Other Tips

Social Networking sites, such as Facebook, are some of the worst trackers on the internet. If you are worried about tracking, you should access social networking sites in a different browser.

Play with the privacy settings in your browser. Not all tracking is bad and some of it is beneficial. Play with the settings so you can set them to protect the information you want while still maintaining the functionality you want.

What are my rights if a company loses my personal information?

Do breaches of my information occur?

Yes. While big scandals such as the Target one that just occurred are not overly common, companies regularly lose personal information about consumers. Companies can lose people’s information through carelessness, due to security flaws, hackers, or even from inside jobs by employees. In the last ten years, over 4,000 data breaches have been made public and over three quarters of a billion of records have been compromised. You can find a list of all of the disclosed breaches at and not all breaches are disclosed. Companies are not required to disclose every breach of consumer information. It is likely that many more breaches have occurred.

Your rights?

Most states have laws that require companies to notify people if information is lost. However, it is limited to very specific types of information.  For example, California, one of the more protective states when it comes to information privacy laws, still limits protection to only a few types of information. This includes a person’s first name or first initial and last name combined with a social security number, a driver’s license number, credit card or debit card number along with access information, medical information, or health insurance information. Most states do not protect more than this, and most of the information companies have on you is not protected by these laws. These laws primarily give you notification if companies lose information about you that could lead to identity theft. The state laws are different. You can find a link to your specific state law at

As noted earlier, the protections under these law are generally limited to notification. To continue with the example of California, a company that loses your information must give you the date of the notice, their name and contact information, the type of information lost, the estimated time of breach, if the notification was delayed due to a law enforcement investigation, and the contact information of the major credit reporting agencies. Your rights are limited to notice; companies usually are not required to give you any money for losing your information.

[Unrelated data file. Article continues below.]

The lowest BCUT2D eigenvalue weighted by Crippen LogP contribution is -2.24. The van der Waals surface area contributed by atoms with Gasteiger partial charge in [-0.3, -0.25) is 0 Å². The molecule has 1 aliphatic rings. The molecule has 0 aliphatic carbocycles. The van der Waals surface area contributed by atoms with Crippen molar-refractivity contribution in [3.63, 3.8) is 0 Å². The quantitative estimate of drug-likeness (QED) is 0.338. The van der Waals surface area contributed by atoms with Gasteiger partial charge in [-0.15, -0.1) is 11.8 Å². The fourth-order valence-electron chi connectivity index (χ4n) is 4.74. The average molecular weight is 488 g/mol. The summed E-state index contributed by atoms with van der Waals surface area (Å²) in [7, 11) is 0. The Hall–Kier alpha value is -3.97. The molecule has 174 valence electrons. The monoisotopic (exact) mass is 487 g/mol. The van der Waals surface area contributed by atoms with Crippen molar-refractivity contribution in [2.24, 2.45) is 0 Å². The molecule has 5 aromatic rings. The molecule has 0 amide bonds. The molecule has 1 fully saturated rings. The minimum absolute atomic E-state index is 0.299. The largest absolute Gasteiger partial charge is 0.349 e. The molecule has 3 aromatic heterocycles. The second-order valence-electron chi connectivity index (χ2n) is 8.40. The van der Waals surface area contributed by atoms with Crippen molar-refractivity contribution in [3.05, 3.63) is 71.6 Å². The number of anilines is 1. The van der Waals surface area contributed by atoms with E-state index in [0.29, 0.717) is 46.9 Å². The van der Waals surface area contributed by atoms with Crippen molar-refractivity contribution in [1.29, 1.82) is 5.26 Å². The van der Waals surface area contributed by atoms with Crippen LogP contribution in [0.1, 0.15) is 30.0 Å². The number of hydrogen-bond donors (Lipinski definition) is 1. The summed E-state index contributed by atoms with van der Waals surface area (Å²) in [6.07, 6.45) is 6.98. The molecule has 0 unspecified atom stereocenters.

Do I have legal recourse if a company loses my information?

It depends. The notification statutes give you a right to sue if the companies do not notify you and you are harmed due to that lack of notification. However, it is very hard to prove those things occurred.  You might be able to start a law suit even if notice has been given. Some victims in the Target breach are trying to sue it for damages. For more information on the lawsuit see

How to Protect Yourself Online

The Internet: a place to shop, a social network, and vast resource of information. Yet also a place filed with malware and people potentially trying to take advantage of you or steal your information. Like a crowded metropolis, the Internet has many benefits as well as potential harms. Internet users need to be like savvy city-dwellers and avoid dark alleys late at night. Here are some easy ways to ensure you avoid the dangers of the Internet.

Install Security Software: Before connecting to the Internet, make sure that the information on your computer is safe by installing security software and enabling the software already installed in your computer.

Macintosh “Mac” Users (Apple Products using Mac OS X):

Make sure your firewall is active to prevent unwanted information from entering your computer. Click on the apple icon at the top left of your screen. From the drop down menu, select System Preferences. Click on Security and Privacy. Click on the Firewall tab at the top. Make sure the firewall is set to “on.” For more detailed information, please see this tutorial.

Encrypt your hard drive information using FireVault. While you’re in the Security and Privacy section, click on the FireVault tab at the top. Click on the button Turn on FireVault. For more information, read this tutorial.

Prevent Sharing. Back at the System Preferences menu, click on the Sharing icon. Make sure that “on” is not checked for any of the options. For more detailed information, look at this tutorial.

Mac users don’t need additional security software for home computer use.